• The Mind "can pass through creatures but not objects". There's some ambiguity on this point (can it pass through a keyhole? under a door?), but in many situations, your Manifest Mind may not be getting as far ahead of the party as you may wish.
  • If the Mind is near the wizard (e.g., in the same room), its tactical advantage is significantly reduced. Since many Wizard spells have fairly long range, it may not matter if you cast that fireball from the Wizard's space or the Mind's space. (Of course there are exceptions; "Suggestion" comes to mind.) The fact that the mind is "invulnerable" to certain enemies doesn't make it more powerful.
  • The Wizard can only cast spells through the Mind "proficiency bonus" times per long rest. So, even in the "drone strike" situation above, your 8th-level Wizard can only cast 3 spells, so you need to be in a pretty favorable situation to take out a powerful enemy. At higher levels (e.g. 13+), it becomes much more lethal, but you may still need to expend most or all of your Manifest Mind resources for that day during a single battle-- you won't be able to do that during every combat.
  • Certain spells, such as Mage Hand or Unseen Servant, may not function the way you expect, depending on how your DM interprets the rules. See, e.g., this question.
  • Finally, to your original example of encountering a lich: they can cast "dispel magic", right? :)
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  • \$\begingroup\$ Thank you for your answer! Upvoted. Our experience since I asked the question has been somewhat similar to yours. One example, our wizard has used casting from the Mind in combat to great effect to position area-of-effect spells just so. One significantly limiting factor of the Mind is the dim light it sheds. \$\endgroup\$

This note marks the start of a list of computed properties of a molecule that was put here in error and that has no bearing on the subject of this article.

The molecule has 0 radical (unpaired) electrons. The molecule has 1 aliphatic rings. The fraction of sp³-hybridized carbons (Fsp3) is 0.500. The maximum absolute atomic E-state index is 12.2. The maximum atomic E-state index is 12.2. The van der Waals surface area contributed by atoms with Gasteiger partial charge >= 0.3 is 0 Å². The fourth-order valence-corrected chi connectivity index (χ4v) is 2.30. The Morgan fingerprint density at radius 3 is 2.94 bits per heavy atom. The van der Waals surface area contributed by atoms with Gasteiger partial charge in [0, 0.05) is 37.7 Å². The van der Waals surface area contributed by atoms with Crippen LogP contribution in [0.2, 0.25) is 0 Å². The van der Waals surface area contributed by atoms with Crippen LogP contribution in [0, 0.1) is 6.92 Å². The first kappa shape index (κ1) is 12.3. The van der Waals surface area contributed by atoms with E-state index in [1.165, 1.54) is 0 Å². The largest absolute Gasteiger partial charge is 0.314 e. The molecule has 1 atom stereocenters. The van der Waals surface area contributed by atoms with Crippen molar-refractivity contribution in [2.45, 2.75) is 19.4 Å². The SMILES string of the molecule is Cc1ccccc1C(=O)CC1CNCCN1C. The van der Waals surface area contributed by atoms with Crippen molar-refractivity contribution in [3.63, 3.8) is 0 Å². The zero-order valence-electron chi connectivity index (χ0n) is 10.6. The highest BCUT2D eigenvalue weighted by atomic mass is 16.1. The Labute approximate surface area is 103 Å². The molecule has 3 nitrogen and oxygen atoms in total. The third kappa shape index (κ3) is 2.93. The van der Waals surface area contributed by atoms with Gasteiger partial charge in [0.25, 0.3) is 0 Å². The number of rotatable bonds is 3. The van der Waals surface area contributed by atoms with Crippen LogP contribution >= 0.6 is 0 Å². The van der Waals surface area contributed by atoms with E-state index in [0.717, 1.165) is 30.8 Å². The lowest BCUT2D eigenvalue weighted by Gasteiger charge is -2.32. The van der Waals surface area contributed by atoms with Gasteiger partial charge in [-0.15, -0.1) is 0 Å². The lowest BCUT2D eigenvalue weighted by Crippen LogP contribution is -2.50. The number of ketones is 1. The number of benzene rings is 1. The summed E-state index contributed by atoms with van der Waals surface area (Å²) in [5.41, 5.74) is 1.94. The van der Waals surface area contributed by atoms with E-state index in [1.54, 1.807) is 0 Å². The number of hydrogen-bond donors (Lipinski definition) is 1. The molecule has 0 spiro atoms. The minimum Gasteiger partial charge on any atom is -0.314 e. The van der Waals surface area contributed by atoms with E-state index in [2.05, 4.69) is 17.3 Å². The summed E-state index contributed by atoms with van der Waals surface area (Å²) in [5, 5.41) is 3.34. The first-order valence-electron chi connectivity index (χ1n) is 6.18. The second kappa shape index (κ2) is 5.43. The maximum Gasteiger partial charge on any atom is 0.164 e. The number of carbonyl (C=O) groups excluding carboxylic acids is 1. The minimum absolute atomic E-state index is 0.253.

– Jack
    Sep 24, 2022 at 20:22
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An unkillable minion that doesn't do anything is unlikely to be an issue.

The Manifest Mind is an object which provides dim light, grants you the ability to perceive through its senses (which include darkvision), and allows you to cast a few spells as though you were located in its space each day.

While producing an almost-invulnerable but highly visible scout can be useful outside of combat, it's also likely to alert any enemies that it encounters, and cause them to begin taking preparations for the party.

Inside combat, besides scenarios where the party is fighting in pitch black darkness and its function as a source of light and darkvision is important, the most important ability it has is the ability to cast spells as though you were located in its space (an ability that would be strongest for things like casting touch-range spells on enemies with dangerous melee combat abilities) - an ability you're paying for by spending a Bonus Action to move it into position.